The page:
Yant Flat Isn’t So Flat

Growing up in south Louisiana, I wasn’t familiar with the concept of a “flat”. Heck, everything down there is flat. It wasn’t until I visited Yosemite that I encountered the term in reference to an area of land. Well, today we’ll explore an area called Yant Flat, and it turns out it’s not so flat.

Even with the power of Google, it’s difficult to get a definition of this type of flat. You can certainly find a lot of synonyms for flat land, including plains, plateaus, steppes, tablelands, and tundras. And there are loads of meanings not related to land. There are apartments in Britain. There are women’s shoes. It’s a term used in music, sometimes on sheet music and sometimes as a reference to a not-so-talented singer. It’s also an adjective, such as the aforementioned flat land, flat surface, or a flat-chested – OK, you get the idea. But what exactly is a “flat” when it’s used to define or is part of the name for an area of land?

As often happens, Wikipedia has the answer. According to them, a “flat” in this context is:

…a relatively level surface of land within a region of greater relief, such as hills or mountains, usually used in the plural. The term is often used to name places with such features, for example, Yucca Flat or Henninger Flats. Flat is also used to describe other level geographic areas as mud flats or tidal flats.

Perfect! So there you have it. Who knew? Certainly not this flat-lander.

Sunny Day at Yant Flat, Yant Flat, Utah

A tree no longer in need of the sun’s rays still stands firm in a sandstone basin, at Yant Flat, Red Cliffs National Conservation Area, Utah.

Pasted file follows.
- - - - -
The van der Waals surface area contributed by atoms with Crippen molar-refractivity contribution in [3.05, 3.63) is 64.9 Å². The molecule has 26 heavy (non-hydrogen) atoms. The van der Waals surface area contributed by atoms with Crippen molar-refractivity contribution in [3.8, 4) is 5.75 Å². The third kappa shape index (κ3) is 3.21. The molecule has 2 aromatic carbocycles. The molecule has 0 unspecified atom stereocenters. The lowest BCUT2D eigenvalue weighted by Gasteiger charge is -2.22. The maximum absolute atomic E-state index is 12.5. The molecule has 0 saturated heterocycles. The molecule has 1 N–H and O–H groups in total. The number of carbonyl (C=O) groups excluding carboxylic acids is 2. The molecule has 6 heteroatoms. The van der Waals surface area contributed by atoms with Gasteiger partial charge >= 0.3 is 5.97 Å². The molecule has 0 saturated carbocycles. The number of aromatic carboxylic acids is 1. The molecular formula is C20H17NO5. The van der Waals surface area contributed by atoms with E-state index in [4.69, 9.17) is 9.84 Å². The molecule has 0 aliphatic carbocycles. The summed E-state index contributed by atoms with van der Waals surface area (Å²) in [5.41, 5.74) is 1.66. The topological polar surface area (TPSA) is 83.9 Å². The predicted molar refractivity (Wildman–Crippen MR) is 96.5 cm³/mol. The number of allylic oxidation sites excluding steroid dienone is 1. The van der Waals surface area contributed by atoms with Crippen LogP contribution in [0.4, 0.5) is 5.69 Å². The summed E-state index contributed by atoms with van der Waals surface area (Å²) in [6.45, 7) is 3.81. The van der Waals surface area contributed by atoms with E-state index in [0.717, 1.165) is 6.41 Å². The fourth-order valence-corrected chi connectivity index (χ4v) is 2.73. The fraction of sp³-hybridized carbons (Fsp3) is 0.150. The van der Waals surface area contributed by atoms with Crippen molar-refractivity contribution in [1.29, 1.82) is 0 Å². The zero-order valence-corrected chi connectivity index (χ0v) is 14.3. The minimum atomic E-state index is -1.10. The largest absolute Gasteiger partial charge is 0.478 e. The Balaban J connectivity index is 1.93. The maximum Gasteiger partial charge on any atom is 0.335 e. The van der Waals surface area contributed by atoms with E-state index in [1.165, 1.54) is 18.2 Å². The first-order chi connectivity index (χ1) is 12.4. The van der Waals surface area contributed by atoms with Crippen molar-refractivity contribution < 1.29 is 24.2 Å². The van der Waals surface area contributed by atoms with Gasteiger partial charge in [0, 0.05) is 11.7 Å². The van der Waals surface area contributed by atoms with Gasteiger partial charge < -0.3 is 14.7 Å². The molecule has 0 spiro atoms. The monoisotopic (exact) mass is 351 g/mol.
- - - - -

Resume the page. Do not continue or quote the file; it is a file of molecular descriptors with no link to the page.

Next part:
Last week my friend Jeremy and I were continuing our photo journey around southern Utah, having just finished a morning shoot in Zion National Park. After heading back to our base camp in Hurricane, the beautiful Travelodge Zion National Park, and having lunch, we headed up I-15 to the small town of Leeds, Utah, where we left the highway and headed into the Red Cliffs National Conservation Area.

And here’s where it gets interesting. Jeremy was navigating, and I was driving my Forester. We found ourselves on one of those Forest Service roads that doesn’t specifically require a high clearance all wheel drive vehicle, except when it’s wet, and then even those vehicles won’t get through. At this point in our trip we had already been skirting thunderstorms and dealing with road and trail closures due to recent rains, so it did enter our minds that we might have some trouble here.

The road started off OK, just a really narrow gravel surface gaining elevation as we entered the lightly forested terrain. Then we started to notice deep ruts in the clay where someone had driven through when the surface was wet and had made a mess of the road. OK, I’ll just avoid the ruts and we’ll be fine. And we were – for a while.

Sandstone Tiles, Yant Flat, Utah

Sandstone carved into the shape of tiles demonstrates just one of the many patterns erosion can create, at Yant Flat, Utah.